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Indian Art


Karl Khandalwala

LOOKING AGAIN AT INDIAN ART
By Vidya Dehejia
Publication Division, 1978, Rs. 40.00

VOLUME III NUMBER 4 January/February 1979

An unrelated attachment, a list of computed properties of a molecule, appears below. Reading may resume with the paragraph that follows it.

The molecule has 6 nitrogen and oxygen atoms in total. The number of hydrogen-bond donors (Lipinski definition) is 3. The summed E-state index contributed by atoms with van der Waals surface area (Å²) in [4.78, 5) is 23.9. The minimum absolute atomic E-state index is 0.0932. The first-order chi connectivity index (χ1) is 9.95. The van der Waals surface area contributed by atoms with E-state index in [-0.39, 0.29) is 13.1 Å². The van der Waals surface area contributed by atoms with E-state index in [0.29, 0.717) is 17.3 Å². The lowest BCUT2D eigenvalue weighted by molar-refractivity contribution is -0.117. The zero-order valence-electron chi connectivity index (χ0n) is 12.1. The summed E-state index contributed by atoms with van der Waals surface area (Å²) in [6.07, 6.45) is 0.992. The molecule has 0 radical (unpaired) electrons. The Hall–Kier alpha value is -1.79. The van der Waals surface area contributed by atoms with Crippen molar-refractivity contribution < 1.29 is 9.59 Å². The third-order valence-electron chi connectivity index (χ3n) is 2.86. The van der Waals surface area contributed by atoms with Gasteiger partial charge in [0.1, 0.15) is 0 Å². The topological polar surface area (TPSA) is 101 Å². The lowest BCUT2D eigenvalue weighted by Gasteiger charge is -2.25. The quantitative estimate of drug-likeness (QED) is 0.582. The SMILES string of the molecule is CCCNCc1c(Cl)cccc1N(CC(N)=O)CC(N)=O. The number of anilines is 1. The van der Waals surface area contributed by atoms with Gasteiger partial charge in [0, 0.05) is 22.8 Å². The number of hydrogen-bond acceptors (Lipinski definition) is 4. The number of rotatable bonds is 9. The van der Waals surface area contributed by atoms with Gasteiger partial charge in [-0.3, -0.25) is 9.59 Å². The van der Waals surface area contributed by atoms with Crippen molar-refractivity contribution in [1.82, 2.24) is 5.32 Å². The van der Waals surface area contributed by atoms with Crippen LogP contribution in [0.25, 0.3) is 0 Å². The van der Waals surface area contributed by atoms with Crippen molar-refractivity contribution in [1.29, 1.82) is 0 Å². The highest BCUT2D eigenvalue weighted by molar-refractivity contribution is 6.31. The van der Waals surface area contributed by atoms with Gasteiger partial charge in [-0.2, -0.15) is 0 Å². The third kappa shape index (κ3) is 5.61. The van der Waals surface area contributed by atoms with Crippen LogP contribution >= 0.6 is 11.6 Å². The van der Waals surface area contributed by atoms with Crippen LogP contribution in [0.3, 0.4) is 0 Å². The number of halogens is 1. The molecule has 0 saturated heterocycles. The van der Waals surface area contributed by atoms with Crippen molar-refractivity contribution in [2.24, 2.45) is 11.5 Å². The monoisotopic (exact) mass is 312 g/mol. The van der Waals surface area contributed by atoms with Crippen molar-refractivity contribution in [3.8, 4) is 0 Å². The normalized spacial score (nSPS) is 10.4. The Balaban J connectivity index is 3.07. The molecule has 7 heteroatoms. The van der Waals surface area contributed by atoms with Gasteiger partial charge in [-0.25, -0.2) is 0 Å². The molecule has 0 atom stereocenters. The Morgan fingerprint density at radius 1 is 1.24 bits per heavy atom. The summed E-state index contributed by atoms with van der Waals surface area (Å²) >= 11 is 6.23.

Vidya Dehejia who has published two important books, Early Buddhist Rock Temples (1972) and Early Stone Temples of Orissa 91978), is a dedicated scholar of Indian art. But in the present publication she steps down from the high pedestal of specialized scholarship to perform what is a very important task, that of interesting the man in the street in our great heritage. She has set about it in the right way. There has been a realization that if Indian art is to be introduced to beginners in the form of a text book on history from Mohenjadaro to the Taj Mahal, it will be just another case of cramming dates and events learnt in the senior classes of school and forgotten even before entering college, with the added risk of engendering an aversion for the subject so taught in young readers. The author has therefore chosen thirteen varied themes and written brief and simply-worded essays thereon, each one illustrated so that there are as many as seventy-two monochrome reproductions in the book. It is now coming to be re­cognized that the visual method of impart­ing knowledge cannot be bettered. A lecture by itself may fail to hold the at­tention of the audience but the same ­lecture with sides may prove quite fascina­ting. The author has mentioned a few differing view-points held by writers on Indian art but has avoided the pitfall of entering into a controversy. Perhaps to Vidya Dehejia, and others of our class the date of the great Kushan emperor, Kani­shka, would provide a veritable battle­ground but what does it matter to the lay reader whether Kanishka began his reign in 78 A.D. or 128 A.D. or 144 A.D. Some years ago a great seminar was held on Kanishha's date and many eminent scho­lars participated but to quote Ornar Khayyam, no one came out of the seminar any wiser than when he went in. But to know what Kanishha achieved, be it in the first or in the second century A.D, is indeed important. The very variety of the themes dealt with helps to maintain interest and their choice enables a lay reader to have a bird's eye view of some notable facets of Indian art with a sense of enjoyment. The review­er's approach to the book was to become a senior form school boy again with Vidya as the teacher ...


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